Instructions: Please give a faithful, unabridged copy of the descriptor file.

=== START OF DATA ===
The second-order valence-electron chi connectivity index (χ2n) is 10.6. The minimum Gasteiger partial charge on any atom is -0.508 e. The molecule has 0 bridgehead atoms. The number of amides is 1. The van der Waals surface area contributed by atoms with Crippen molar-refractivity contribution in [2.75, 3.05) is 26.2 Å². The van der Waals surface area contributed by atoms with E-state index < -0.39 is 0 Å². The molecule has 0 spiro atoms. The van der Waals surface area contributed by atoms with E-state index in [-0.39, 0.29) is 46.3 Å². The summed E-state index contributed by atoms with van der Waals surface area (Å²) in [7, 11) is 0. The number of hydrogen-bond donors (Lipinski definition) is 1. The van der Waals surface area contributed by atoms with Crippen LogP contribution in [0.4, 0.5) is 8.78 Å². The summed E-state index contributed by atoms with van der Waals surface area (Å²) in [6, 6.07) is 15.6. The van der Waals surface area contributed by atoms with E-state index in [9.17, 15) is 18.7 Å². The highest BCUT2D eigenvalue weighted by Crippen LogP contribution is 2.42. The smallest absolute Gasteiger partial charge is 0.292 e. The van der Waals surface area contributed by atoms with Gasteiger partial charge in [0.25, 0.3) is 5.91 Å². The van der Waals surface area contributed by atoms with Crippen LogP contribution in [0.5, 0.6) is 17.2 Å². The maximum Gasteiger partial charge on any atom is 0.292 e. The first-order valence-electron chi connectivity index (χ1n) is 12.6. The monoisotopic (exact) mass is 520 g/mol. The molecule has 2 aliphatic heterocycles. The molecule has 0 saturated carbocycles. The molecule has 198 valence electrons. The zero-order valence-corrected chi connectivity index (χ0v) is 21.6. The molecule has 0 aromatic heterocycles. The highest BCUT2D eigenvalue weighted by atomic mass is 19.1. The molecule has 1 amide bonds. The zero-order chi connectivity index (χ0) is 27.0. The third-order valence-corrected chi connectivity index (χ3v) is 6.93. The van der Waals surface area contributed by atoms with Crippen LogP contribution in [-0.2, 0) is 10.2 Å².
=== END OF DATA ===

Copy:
The second-order valence-electron chi connectivity index (χ2n) is 10.6. The minimum Gasteiger partial charge on any atom is -0.508 e. The molecule has 0 bridgehead atoms. The number of amides is 1. The van der Waals surface area contributed by atoms with Crippen molar-refractivity contribution in [2.75, 3.05) is 26.2 Å². The van der Waals surface area contributed by atoms with E-state index < -0.39 is 0 Å². The molecule has 0 spiro atoms. The van der Waals surface area contributed by atoms with E-state index in [-0.39, 0.29) is 46.3 Å². The summed E-state index contributed by atoms with van der Waals surface area (Å²) in [7, 11) is 0. The number of hydrogen-bond donors (Lipinski definition) is 1. The van der Waals surface area contributed by atoms with Crippen LogP contribution in [0.4, 0.5) is 8.78 Å². The summed E-state index contributed by atoms with van der Waals surface area (Å²) in [6, 6.07) is 15.6. The van der Waals surface area contributed by atoms with E-state index in [9.17, 15) is 18.7 Å². The highest BCUT2D eigenvalue weighted by Crippen LogP contribution is 2.42. The smallest absolute Gasteiger partial charge is 0.292 e. The van der Waals surface area contributed by atoms with Gasteiger partial charge in [0.25, 0.3) is 5.91 Å². The van der Waals surface area contributed by atoms with Crippen LogP contribution in [0.5, 0.6) is 17.2 Å². The maximum Gasteiger partial charge on any atom is 0.292 e. The first-order valence-electron chi connectivity index (χ1n) is 12.6. The monoisotopic (exact) mass is 520 g/mol. The molecule has 2 aliphatic heterocycles. The molecule has 0 saturated carbocycles. The molecule has 198 valence electrons. The zero-order valence-corrected chi connectivity index (χ0v) is 21.6. The molecule has 0 aromatic heterocycles. The highest BCUT2D eigenvalue weighted by atomic mass is 19.1. The molecule has 1 amide bonds. The zero-order chi connectivity index (χ0) is 27.0. The third-order valence-corrected chi connectivity index (χ3v) is 6.93. The van der Waals surface area contributed by atoms with Crippen LogP contribution in [-0.2, 0) is 10.2 Å².